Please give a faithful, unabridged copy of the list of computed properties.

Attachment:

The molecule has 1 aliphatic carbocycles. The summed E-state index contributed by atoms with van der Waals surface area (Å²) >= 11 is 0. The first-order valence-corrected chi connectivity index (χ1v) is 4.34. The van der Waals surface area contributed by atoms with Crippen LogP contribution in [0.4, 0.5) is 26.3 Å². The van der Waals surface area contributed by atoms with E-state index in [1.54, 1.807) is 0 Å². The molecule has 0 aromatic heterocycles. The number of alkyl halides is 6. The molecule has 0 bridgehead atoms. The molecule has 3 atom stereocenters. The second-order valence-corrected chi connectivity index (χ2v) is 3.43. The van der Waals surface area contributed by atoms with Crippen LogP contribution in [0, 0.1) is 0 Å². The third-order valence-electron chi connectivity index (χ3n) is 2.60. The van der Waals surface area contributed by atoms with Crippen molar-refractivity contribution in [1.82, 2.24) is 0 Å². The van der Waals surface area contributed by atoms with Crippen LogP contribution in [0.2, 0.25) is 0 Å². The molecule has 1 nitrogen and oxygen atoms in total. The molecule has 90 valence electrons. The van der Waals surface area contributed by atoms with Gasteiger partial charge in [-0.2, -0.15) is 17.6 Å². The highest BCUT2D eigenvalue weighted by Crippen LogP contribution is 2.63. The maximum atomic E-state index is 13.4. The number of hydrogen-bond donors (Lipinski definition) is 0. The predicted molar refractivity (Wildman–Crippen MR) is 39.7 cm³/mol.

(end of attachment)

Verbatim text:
The molecule has 1 aliphatic carbocycles. The summed E-state index contributed by atoms with van der Waals surface area (Å²) >= 11 is 0. The first-order valence-corrected chi connectivity index (χ1v) is 4.34. The van der Waals surface area contributed by atoms with Crippen LogP contribution in [0.4, 0.5) is 26.3 Å². The van der Waals surface area contributed by atoms with E-state index in [1.54, 1.807) is 0 Å². The molecule has 0 aromatic heterocycles. The number of alkyl halides is 6. The molecule has 0 bridgehead atoms. The molecule has 3 atom stereocenters. The second-order valence-corrected chi connectivity index (χ2v) is 3.43. The van der Waals surface area contributed by atoms with Crippen LogP contribution in [0, 0.1) is 0 Å². The third-order valence-electron chi connectivity index (χ3n) is 2.60. The van der Waals surface area contributed by atoms with Crippen molar-refractivity contribution in [1.82, 2.24) is 0 Å². The van der Waals surface area contributed by atoms with Crippen LogP contribution in [0.2, 0.25) is 0 Å². The molecule has 1 nitrogen and oxygen atoms in total. The molecule has 90 valence electrons. The van der Waals surface area contributed by atoms with Gasteiger partial charge in [-0.2, -0.15) is 17.6 Å². The highest BCUT2D eigenvalue weighted by Crippen LogP contribution is 2.63. The maximum atomic E-state index is 13.4. The number of hydrogen-bond donors (Lipinski definition) is 0. The predicted molar refractivity (Wildman–Crippen MR) is 39.7 cm³/mol.